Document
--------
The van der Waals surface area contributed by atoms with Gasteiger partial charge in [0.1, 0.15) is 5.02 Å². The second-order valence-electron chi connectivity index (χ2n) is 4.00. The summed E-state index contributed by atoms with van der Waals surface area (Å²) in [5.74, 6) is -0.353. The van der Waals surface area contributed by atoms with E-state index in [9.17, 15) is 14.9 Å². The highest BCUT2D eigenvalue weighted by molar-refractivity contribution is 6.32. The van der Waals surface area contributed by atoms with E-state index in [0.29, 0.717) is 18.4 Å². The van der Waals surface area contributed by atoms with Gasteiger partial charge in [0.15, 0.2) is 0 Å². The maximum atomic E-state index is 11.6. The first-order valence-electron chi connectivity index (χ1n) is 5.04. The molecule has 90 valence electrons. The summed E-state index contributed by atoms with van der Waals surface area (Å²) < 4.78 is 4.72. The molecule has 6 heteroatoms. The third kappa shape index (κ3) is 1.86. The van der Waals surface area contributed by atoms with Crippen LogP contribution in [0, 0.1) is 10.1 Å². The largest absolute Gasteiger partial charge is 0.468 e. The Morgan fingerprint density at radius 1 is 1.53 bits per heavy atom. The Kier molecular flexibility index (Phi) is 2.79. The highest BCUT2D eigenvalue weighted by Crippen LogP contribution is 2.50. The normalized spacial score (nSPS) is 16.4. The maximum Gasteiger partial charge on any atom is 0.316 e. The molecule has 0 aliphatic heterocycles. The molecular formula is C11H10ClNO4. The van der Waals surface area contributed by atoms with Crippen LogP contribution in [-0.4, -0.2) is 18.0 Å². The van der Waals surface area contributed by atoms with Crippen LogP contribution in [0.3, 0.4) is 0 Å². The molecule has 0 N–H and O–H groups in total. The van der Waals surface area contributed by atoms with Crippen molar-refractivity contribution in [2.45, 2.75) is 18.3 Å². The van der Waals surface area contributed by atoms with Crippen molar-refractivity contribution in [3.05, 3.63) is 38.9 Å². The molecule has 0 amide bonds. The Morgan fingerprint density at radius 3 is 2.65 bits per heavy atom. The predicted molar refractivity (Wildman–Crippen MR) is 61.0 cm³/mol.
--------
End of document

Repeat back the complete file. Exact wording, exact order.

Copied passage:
The van der Waals surface area contributed by atoms with Gasteiger partial charge in [0.1, 0.15) is 5.02 Å². The second-order valence-electron chi connectivity index (χ2n) is 4.00. The summed E-state index contributed by atoms with van der Waals surface area (Å²) in [5.74, 6) is -0.353. The van der Waals surface area contributed by atoms with E-state index in [9.17, 15) is 14.9 Å². The highest BCUT2D eigenvalue weighted by molar-refractivity contribution is 6.32. The van der Waals surface area contributed by atoms with E-state index in [0.29, 0.717) is 18.4 Å². The van der Waals surface area contributed by atoms with Gasteiger partial charge in [0.15, 0.2) is 0 Å². The maximum atomic E-state index is 11.6. The first-order valence-electron chi connectivity index (χ1n) is 5.04. The molecule has 90 valence electrons. The summed E-state index contributed by atoms with van der Waals surface area (Å²) < 4.78 is 4.72. The molecule has 6 heteroatoms. The third kappa shape index (κ3) is 1.86. The van der Waals surface area contributed by atoms with Crippen LogP contribution in [0, 0.1) is 10.1 Å². The largest absolute Gasteiger partial charge is 0.468 e. The Morgan fingerprint density at radius 1 is 1.53 bits per heavy atom. The Kier molecular flexibility index (Phi) is 2.79. The highest BCUT2D eigenvalue weighted by Crippen LogP contribution is 2.50. The normalized spacial score (nSPS) is 16.4. The maximum Gasteiger partial charge on any atom is 0.316 e. The molecule has 0 aliphatic heterocycles. The molecular formula is C11H10ClNO4. The van der Waals surface area contributed by atoms with Crippen LogP contribution in [-0.4, -0.2) is 18.0 Å². The van der Waals surface area contributed by atoms with Crippen LogP contribution in [0.3, 0.4) is 0 Å². The molecule has 0 N–H and O–H groups in total. The van der Waals surface area contributed by atoms with Crippen molar-refractivity contribution in [2.45, 2.75) is 18.3 Å². The van der Waals surface area contributed by atoms with Crippen molar-refractivity contribution in [3.05, 3.63) is 38.9 Å². The molecule has 0 amide bonds. The Morgan fingerprint density at radius 3 is 2.65 bits per heavy atom. The predicted molar refractivity (Wildman–Crippen MR) is 61.0 cm³/mol.